COLUMBUS, Ohio (AP) -- Tough sentences for people convicted of causing fatal car wrecks while drunk are the norm in Ohio's second-largest county, according to a prosecutor pushing for the maximum in the case of a man who made an online confession to causing one such crash.
Franklin County Prosecutor Ron O'Brien planned to outline data backing his argument in a court filing by early Friday afternoon.
Defendant Matthew Cordle is scheduled for sentencing Wednesday. He pleaded guilty last month to charges of aggravated vehicular homicide and operating a vehicle under the influence of alcohol in the June death of Vincent Canzani, of suburban Columbus. Cordle's blood-alcohol level was more than twice the legal limit of 0.08 percent.
Cordle, 22, faces eight years for the homicide and six months for the drunken driving -- which would likely be folded into the overall sentence -- a $15,000 fine and loss of driving privileges for life.
His attorneys argue he should receive a sentence well below the maximum to send a message about the value of taking responsibility.
Cordle's lawyers aren't asking for a specific amount of time but say it should be below the maximum of eight years and below "a high range sentence," according to a court filing late Wednesday.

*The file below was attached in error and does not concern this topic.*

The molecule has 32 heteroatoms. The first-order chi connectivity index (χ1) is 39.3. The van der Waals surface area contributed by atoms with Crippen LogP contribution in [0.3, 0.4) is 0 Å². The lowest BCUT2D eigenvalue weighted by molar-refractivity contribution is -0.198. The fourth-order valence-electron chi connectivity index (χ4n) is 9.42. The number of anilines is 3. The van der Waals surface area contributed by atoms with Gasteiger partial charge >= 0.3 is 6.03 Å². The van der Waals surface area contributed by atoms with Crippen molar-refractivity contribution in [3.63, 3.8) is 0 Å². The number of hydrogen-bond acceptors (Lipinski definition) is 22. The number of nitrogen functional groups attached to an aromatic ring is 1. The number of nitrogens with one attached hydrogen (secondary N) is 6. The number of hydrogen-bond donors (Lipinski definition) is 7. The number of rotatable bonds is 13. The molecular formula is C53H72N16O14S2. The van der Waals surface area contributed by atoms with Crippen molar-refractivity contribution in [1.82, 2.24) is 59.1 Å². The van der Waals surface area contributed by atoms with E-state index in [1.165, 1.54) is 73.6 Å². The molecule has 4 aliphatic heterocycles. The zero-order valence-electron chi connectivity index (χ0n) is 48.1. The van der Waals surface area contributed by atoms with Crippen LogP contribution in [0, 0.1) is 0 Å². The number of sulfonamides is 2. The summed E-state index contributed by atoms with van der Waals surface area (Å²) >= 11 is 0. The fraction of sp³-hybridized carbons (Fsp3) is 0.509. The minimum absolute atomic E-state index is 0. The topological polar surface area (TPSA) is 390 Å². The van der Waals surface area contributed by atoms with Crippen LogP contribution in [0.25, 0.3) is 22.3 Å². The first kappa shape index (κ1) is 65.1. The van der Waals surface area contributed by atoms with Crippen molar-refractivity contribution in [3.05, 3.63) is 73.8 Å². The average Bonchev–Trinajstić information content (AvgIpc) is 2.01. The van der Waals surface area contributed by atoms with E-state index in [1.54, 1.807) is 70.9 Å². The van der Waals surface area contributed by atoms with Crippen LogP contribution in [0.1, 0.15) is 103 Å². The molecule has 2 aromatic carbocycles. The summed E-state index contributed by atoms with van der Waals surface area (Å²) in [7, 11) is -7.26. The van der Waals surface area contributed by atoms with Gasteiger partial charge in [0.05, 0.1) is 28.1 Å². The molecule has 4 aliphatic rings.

Cordle's conduct after the crash suggests a long sentence is not needed for him to understand the seriousness of what he did, his attorneys argue. That conduct included Cordle's decision to plead guilty as soon as possible without the usual months of back-and-forth court filings challenging evidence.
Cordle's online video confession, made against his lawyers' advice and released in early September, has been viewed more than 2.2 million times.
O'Brien has said he believes the video confession was sincere.
Cordle's confession begins with his face blurred as he describes how he has struggled with depression and was simply trying to have a good time with friends going "from bar to bar" the night of the accident. He then describes how he ended up driving into oncoming traffic on Interstate 670. Cordle's face becomes clear as he reveals his name and confesses to killing the 61-year-old Canzani.
Cordle ends the video by pleading with viewers not to drink and drive.
Andrew Welsh-Huggins can be reached on Twitter at https://twitter.com/awhcolumbus.